The leader of a breakaway Amish group in Ohio convicted in hair- and beard-cutting attacks is pushing to get his sentence overturned using arguments already considered and rejected in court.

An attorney for 72-year-old Samuel Mullet Sr. argues that his previous lawyer made mistakes during trial and in prior appeals, and the previous lawyer has said that in court filings.

Federal prosecutors say a judge should turn down the request. They say the case record shows Mullet had effective legal representation during his trial and appeals and that any alleged errors didn't hinder his ability to get acquittals. They noted his convictions for several assaults were erased during a previous appeal.

"There were no errors, let alone an accumulation of errors so egregious that Mullet was somehow deprived of due process," Assistant U.S. Attorney Bridget Brennan wrote in the latest filing Monday.

Defense attorneys argued the hair-cutting attacks stemmed from family disputes. Prosecutors contended the motive was religious, as hair and beards have spiritual significance in the Amish faith.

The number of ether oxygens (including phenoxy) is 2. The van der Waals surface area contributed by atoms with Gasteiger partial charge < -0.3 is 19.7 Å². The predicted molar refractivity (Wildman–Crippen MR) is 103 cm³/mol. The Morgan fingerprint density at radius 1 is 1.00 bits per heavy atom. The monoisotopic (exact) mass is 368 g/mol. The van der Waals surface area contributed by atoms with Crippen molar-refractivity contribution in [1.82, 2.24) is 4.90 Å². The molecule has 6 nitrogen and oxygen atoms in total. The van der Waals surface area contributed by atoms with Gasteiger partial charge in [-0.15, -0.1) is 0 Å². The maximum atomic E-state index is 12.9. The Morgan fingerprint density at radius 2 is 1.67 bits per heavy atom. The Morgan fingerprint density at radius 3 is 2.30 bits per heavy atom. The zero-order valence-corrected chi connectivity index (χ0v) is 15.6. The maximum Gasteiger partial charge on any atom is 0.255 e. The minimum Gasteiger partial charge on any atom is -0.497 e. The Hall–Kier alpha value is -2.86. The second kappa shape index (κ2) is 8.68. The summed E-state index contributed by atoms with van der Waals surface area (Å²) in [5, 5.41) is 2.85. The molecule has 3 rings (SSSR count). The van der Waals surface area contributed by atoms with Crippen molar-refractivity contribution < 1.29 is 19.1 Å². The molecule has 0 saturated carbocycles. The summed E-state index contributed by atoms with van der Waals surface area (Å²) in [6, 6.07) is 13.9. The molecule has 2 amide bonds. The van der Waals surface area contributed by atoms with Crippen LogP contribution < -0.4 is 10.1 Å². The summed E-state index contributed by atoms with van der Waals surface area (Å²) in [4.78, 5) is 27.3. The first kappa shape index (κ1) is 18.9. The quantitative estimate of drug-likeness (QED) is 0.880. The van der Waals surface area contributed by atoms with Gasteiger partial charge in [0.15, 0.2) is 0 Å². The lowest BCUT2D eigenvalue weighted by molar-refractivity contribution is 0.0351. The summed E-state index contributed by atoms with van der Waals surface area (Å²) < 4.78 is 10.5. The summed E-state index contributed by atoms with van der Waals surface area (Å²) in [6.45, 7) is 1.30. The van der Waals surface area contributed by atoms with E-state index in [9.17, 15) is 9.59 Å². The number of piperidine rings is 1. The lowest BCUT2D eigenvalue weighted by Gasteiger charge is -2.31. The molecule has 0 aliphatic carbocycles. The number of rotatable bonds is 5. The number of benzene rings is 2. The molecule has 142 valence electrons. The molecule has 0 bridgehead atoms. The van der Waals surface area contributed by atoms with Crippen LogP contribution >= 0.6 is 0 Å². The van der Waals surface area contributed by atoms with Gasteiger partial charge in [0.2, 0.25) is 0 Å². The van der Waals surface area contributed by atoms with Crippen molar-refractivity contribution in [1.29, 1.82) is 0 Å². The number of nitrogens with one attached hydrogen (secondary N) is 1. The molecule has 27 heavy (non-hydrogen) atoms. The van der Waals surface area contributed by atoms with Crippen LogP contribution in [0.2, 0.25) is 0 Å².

Mullet, who is serving an 11-year sentence, led an Amish group in the eastern Ohio community of Bergholz near the West Virginia panhandle. Of the 16 Amish community members convicted in the case, only Mullet remains imprisoned.

Prosecutors said some of the victims in the 2011 attacks were awakened in the middle of the night and restrained as others cut their hair and beards. Mullet wasn't present for the attacks but was accused of orchestrating them.

An appeals court dismissed hate-crimes convictions for the defendants because of an issue with jury instructions. They were resentenced on remaining charges, mainly conspiracy to obstruct justice, though half already had served their sentences by that point.

The U.S. Supreme Court decided last year not to review an appeal brought by Mullet's lawyers that challenged the constitutionality of the federal hate crimes law.


This story has been corrected to show Mullet is asking the court to vacate his sentence, not convictions.